Hirschsprung's disease is a blockage of the large intestine. It occurs due to poor muscle movement in the bowel. It is a congenital condition, which means it is present from birth.
Muscle contractions in the gut help digested foods and liquids move through the intestine. This is called peristalsis. Nerves between the muscle layers trigger the contractions.
In Hirschsprung's disease, the nerves are missing from a part of the bowel. Areas without these nerves cannot push material through. This causes a blockage. Intestinal contents build up behind the blockage. The bowel and abdomen swell as a result.
Hirschsprung's disease causes about 25% of all newborn intestinal blockages. It occurs five times more often in males than in females. Hirschsprung's disease is sometimes linked to other inherited or congenital conditions, such as Down syndrome.
Symptoms that may be present in newborns and infants include:
Symptoms in older children:
Milder cases may not be diagnosed until the baby is older.
During a physical exam, the doctor may be able to feel loops of bowel in the swollen belly. A rectal exam may reveal tight muscle tone in the rectal muscles.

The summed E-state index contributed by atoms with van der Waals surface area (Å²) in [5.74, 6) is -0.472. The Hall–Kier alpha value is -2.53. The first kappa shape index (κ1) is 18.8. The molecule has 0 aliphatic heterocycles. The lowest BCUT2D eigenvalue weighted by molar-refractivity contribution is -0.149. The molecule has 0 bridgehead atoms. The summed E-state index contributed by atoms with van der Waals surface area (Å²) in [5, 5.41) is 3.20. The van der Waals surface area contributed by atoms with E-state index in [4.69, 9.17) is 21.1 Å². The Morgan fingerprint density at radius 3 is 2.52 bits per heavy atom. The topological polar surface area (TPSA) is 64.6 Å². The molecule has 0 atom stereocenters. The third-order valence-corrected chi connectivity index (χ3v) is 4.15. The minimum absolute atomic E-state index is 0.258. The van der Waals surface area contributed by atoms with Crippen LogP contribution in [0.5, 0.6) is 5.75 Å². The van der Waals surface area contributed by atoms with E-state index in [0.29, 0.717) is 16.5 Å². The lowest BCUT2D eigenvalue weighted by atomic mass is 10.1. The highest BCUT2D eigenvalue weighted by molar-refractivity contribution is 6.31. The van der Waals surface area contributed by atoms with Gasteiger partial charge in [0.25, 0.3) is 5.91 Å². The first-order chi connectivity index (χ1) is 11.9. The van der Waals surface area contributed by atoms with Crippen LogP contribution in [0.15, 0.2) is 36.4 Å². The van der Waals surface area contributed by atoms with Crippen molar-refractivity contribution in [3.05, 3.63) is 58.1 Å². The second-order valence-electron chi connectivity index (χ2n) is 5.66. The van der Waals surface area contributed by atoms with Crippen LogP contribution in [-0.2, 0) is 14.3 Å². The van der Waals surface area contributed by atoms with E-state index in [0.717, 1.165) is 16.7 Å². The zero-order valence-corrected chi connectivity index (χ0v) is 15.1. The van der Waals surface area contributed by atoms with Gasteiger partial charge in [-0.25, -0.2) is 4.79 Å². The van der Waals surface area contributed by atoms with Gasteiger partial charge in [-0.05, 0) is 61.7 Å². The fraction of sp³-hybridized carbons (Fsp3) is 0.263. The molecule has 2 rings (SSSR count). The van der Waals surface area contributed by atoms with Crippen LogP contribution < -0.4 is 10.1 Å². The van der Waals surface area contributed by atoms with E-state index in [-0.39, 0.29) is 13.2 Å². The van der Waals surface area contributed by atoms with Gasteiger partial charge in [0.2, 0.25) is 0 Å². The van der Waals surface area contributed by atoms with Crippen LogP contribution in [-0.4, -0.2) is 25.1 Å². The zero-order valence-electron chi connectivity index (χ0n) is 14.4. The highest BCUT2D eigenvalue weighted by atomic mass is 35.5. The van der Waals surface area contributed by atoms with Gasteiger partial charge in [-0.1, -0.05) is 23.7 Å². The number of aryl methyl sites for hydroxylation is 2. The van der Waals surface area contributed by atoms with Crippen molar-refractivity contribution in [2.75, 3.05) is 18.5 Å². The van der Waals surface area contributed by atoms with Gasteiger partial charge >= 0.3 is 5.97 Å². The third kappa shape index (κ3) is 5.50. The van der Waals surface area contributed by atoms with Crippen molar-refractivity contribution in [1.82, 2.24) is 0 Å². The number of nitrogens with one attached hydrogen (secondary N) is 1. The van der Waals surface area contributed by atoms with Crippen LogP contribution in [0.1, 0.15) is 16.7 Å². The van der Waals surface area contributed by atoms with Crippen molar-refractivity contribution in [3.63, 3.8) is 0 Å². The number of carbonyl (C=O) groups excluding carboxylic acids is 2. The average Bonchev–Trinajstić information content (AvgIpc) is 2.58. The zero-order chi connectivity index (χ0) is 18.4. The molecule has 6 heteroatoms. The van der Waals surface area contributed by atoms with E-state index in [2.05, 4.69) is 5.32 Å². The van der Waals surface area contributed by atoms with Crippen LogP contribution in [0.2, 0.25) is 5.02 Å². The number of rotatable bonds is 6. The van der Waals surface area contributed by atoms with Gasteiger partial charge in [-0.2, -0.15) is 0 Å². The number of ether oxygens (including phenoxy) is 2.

Tests used to help diagnose Hirschsprung's disease may include:
A procedure called serial rectal irrigation helps relieve pressure in (decompress) the bowel.
The abnormal section of colon must be taken out with surgery. Most commonly, the rectum and abnormal part of the colon are removed. The healthy part of the colon is then pulled down and attached to the anus.
Sometimes this can be done in one operation. However, it is often done in two parts. A colostomy is performed first. The other part of the procedure is done later in the child's first year of life.
Symptoms improve or go away in most children after surgery. A small number of children may have constipation or problems controlling stools (fecal incontinence). Children who get treated early or who have a shorter segment of bowel involved have a better outcome.
Call your child's health care provider if:
Kessmann J. Hirschsprung's Disease: Diagnosis and Management. Am Fam Phys. 2006;74:1319-1322.
Fiorino K, Liacouras CA. Congenital aganglionic megacolon (Hirschsprung disease). In: Kliegman RM, Behrman RE, Jenson HB, Stanton BF, eds. Nelson Textbook of Pediatrics. 19th ed. Philadelphia, Pa: Saunders Elsevier; 2011:chap 324.3.
Updated by: Neil K. Kaneshiro, MD, MHA, Clinical Assistant Professor of Pediatrics, University of Washington School of Medicine. Also reviewed by David Zieve, MD, MHA, Bethanne Black, and the A.D.A.M. Editorial team.
The information provided herein should not be used during any medical emergency or for the diagnosis or treatment of any medical condition. A licensed physician should be consulted for diagnosis and treatment of any and all medical conditions. Call 911 for all medical emergencies. Links to other sites are provided for information only -- they do not constitute endorsements of those other sites. Copyright 1997-2015, A.D.A.M., Inc. Duplication for commercial use must be authorized in writing by ADAM Health Solutions.